Duration of Detention: 7 Months
Date of Arrest: 5 June 2008
Date of Release: 1 January 2009
Duration of Detention: 7 months
Number of administrative detention orders: Two
Age at arrest: 16 and a half
Only a half hour earlier that same night, a similar scene occurred at the Siureh’s house in Bethlehem. Sara and her new husband were suddenly startled to hear a loud banging on the door. Sara’s husband opened the door and was confronted with soldiers and the Israeli Security Agency. They stormed into the house and a female soldier shouted at Sara to get dressed. Sara too, was handcuffed, blindfolded and dragged out to the military jeep.
Salwa and Sara are both cousins. Their case constitutes the first administrative detention of Palestinian girls under the age of 18. Following their arrest, Salwa and Sara were taken briefly to Telmond Prison and then to Ofer Prison where they were interrogated for one hour. During the interrogation, they were allegedly asked about their occupation and activities as well as relations with political groups. The girls did not confess to anything. After one hour the girls were taken back to Telmond prison where they spent a couple of days. They were then taken to Damon prison where they were detained until 1 January 2009. Both girls were informed of their release only on the morning of January 1st. The news was both a shock and a pleasant surprised to them and their families who were living a nightmare ever since they became acquainted with the term “administrative detention”. As they were informed too late, neither Sara’s nor Salwa’s parents were able to welcome them at the Al-Jalameh checkpoint. Instead, their uncle and cousins who lived in the area came to meet them, whereas both girls’ parents waited for them at the entry to Bethlehem city.
On 12 June 2008 Salwa and Sara were issued with military administrative detention orders. The orders had been set for four months (in respect of Salwa) and five months (in respect of Sara). A military court confirmed the orders on June 18th. An appeal hearing also confirmed the orders on July 16th although Sara’s sentence was reduced from five to four months. They were due to be released on October 4th 2008.
On 5 October 2008 both girls were issued with a second administrative detention order. On 6 October 2008 a judicial review of the administrative detention order took place. Eyal Noon, the military judge in charge, upheld the order for a further three months from 4 October 2008 until 3 January 2009 claiming that the girls were still ‘dangerous’ to the public despite that the military prosecutor had provided no information since the girls’ arrest.
On 2 November 2008 the Military Judge at Ofer Military Court rejected the appeal by Addameer Attorney Mahmoud Hassan to reduce the administrative detention order of Salwa Salah and Sara Siureh, effectively prolonging their detention until 3 January 2008.
Since their arrest, Salwa and Sara’s human rights have consistently been violated. In addition to the soldiers’ use of excessive force during the arrests, the girls also reported that during a transfer from Damon to Ramleh prison on 15 July, they suffered extremely abusive behaviour from the female police officer escorting them. In particular, the officer pushed them forcefully with her hands and shouted at them. When they arrived at Ramleh prison, Salwa and Sara were searched according to the existing procedure: they were asked to strip totally naked while a female officer searched their hair, body and mouth with gloves. They felt the search was humiliating.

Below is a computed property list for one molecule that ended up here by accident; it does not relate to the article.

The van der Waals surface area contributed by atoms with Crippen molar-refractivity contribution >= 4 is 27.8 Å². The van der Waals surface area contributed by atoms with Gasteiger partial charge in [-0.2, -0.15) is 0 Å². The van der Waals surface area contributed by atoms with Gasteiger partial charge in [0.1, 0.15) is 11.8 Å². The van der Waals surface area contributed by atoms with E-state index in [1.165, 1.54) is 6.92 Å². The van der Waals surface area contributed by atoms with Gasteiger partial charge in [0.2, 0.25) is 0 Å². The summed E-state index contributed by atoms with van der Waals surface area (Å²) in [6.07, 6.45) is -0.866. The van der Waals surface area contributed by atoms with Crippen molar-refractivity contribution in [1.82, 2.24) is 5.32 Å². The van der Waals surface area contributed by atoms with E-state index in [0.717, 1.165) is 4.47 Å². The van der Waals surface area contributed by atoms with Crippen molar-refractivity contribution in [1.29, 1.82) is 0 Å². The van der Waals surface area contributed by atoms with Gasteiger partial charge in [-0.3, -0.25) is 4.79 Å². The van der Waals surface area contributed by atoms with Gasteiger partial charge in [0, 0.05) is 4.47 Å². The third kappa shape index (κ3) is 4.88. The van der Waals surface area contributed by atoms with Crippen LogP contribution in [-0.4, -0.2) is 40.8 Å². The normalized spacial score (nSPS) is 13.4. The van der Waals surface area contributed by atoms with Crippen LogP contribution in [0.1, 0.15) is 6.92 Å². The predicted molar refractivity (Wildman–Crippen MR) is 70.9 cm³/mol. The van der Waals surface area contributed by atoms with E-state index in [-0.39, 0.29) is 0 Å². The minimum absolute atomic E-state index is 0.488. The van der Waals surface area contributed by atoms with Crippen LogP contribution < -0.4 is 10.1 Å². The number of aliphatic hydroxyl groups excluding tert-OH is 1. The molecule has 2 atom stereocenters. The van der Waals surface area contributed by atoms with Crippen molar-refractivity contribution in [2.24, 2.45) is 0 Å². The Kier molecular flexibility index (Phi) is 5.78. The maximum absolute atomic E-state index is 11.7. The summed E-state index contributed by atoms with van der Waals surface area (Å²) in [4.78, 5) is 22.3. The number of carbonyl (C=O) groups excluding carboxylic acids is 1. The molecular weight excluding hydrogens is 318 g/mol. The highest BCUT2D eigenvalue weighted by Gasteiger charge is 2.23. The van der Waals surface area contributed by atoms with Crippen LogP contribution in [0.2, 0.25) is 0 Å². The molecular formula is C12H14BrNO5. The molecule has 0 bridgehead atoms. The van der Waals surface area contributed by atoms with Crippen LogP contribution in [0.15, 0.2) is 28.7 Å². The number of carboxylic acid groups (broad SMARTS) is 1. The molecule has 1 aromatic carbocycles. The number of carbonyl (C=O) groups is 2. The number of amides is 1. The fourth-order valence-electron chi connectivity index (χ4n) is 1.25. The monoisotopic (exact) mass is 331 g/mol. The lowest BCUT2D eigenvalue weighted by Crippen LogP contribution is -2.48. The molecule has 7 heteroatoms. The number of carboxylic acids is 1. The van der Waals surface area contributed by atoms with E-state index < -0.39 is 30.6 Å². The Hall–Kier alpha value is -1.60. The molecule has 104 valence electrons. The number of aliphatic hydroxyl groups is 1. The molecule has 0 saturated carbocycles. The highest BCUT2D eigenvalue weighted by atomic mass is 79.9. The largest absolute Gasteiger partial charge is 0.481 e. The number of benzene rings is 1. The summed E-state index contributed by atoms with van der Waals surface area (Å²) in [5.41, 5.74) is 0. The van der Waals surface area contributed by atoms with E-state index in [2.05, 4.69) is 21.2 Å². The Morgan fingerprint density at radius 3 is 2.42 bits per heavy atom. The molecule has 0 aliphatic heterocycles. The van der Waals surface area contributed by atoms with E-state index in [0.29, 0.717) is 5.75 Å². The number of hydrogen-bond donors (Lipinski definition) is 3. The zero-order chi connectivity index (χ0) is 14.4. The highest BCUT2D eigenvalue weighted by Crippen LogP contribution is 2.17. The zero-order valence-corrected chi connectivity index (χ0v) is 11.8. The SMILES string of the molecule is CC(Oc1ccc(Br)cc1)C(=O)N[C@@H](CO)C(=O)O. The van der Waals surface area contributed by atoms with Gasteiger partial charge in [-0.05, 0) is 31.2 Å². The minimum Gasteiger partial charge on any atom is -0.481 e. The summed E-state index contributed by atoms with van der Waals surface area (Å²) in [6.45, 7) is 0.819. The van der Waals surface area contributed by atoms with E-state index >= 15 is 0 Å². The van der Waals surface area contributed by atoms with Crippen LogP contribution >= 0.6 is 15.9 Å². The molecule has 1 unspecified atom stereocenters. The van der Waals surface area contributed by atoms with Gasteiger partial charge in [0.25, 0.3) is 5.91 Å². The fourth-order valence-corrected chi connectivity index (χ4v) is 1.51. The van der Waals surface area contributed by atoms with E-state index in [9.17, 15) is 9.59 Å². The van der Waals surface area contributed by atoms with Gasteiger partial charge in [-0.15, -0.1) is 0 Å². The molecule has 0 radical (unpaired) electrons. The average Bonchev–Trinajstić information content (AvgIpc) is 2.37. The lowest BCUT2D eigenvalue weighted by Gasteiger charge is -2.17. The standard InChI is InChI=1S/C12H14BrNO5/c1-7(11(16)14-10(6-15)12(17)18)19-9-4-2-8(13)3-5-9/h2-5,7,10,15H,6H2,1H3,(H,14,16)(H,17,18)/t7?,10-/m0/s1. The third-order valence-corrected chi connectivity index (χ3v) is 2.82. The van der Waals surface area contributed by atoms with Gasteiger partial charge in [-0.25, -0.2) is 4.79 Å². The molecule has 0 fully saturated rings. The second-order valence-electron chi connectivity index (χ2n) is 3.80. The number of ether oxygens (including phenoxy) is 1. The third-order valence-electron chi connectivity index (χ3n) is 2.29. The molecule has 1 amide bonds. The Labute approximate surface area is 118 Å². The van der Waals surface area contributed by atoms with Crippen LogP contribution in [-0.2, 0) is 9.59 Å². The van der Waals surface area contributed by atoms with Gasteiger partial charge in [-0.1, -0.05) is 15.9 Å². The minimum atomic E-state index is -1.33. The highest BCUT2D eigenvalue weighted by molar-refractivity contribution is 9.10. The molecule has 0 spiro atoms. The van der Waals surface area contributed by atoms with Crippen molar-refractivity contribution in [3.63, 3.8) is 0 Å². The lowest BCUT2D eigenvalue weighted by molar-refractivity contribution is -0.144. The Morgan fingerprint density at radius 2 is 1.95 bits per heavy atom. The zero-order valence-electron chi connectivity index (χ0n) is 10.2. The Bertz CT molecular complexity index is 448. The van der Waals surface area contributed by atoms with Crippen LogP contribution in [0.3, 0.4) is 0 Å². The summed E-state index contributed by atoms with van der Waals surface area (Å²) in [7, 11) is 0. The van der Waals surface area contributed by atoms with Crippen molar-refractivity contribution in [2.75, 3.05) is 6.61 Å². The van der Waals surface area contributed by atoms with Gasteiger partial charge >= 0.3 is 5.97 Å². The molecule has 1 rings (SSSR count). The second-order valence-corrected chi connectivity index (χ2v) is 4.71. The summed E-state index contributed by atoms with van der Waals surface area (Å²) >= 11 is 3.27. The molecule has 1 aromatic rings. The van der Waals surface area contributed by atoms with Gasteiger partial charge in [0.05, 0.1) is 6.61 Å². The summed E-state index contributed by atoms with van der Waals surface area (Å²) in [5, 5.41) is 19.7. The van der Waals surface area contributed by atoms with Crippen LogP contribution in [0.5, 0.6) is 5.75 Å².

Additionally, throughout the length of their detention, they were held with adult Palestinian female prisoners in Damon prison. Such an arrangement is blatantly in contravention with international law. Indeed, according to the UN Convention on the Rights of the Child, anyone below the age of 18 is considered a child. Although such a definition is used by Israel in relation to its own citizens, it is not applied to Palestinians. As per military orders in use in the occupied Palestinian territory, any Palestinian above the age of 16 is considered an adult. Thus, all Palestinian girls between the ages of 16 to 18 are detained together with adult Palestinian women. As a result, they do not benefit from preferential treatment in terms of detention conditions or more frequent access to family visits, as stipulated by international law. Neither to they receive access to formal education whether vocational training or the continuation of their schooling education. In contrast, the Israeli Prison Service (IPS) regulations allow Israeli juvenile offenders to complete formal education from grade 8 to 12 by providing them access to adequately trained teachers and a specially designed curriculum for them by the Ministry of Education.
This breach of international law mostly affected Salwa Salah who wished to continue her education while in prison. At the time of their arrest, Salwa had just successfully completed 11th grade and was accepted to the final year of secondary schooling, commonly known as Tawjihi. Due to her imprisonment and the lack of access to formal education in prison based on the Palestinian curriculum, she was unable to prepare for the final matriculation exam although she had requested to have access to a mathematics teacher. Now after her release, Salwa is back at school, determined to finish high school on time with her classmates. She has been studying really hard, her father says, taking additional courses after class to catch up on the classes she missed while in prison. She is doing well, full of life again, although prison has left some physical scars: strong headaches and constant stomachaches due to the prison’s poor nutrition. But the doctors say that with time, an appropriate nutrition and normal live her health condition will improve.